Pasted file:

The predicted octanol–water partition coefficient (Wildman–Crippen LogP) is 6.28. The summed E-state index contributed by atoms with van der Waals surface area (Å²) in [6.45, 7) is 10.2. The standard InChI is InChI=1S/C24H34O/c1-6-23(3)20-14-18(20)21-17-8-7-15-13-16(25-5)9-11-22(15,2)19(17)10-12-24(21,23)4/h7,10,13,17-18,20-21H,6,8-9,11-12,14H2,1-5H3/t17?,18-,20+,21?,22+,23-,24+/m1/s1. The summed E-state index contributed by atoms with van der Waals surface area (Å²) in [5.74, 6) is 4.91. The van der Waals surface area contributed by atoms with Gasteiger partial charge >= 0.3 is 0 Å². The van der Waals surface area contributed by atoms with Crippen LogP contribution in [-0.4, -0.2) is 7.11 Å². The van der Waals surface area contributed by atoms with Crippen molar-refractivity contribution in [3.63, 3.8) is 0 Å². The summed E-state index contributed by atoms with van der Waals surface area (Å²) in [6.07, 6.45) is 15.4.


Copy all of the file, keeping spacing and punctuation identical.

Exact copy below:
The predicted octanol–water partition coefficient (Wildman–Crippen LogP) is 6.28. The summed E-state index contributed by atoms with van der Waals surface area (Å²) in [6.45, 7) is 10.2. The standard InChI is InChI=1S/C24H34O/c1-6-23(3)20-14-18(20)21-17-8-7-15-13-16(25-5)9-11-22(15,2)19(17)10-12-24(21,23)4/h7,10,13,17-18,20-21H,6,8-9,11-12,14H2,1-5H3/t17?,18-,20+,21?,22+,23-,24+/m1/s1. The summed E-state index contributed by atoms with van der Waals surface area (Å²) in [5.74, 6) is 4.91. The van der Waals surface area contributed by atoms with Gasteiger partial charge >= 0.3 is 0 Å². The van der Waals surface area contributed by atoms with Crippen LogP contribution in [-0.4, -0.2) is 7.11 Å². The van der Waals surface area contributed by atoms with Crippen molar-refractivity contribution in [3.63, 3.8) is 0 Å². The summed E-state index contributed by atoms with van der Waals surface area (Å²) in [6.07, 6.45) is 15.4.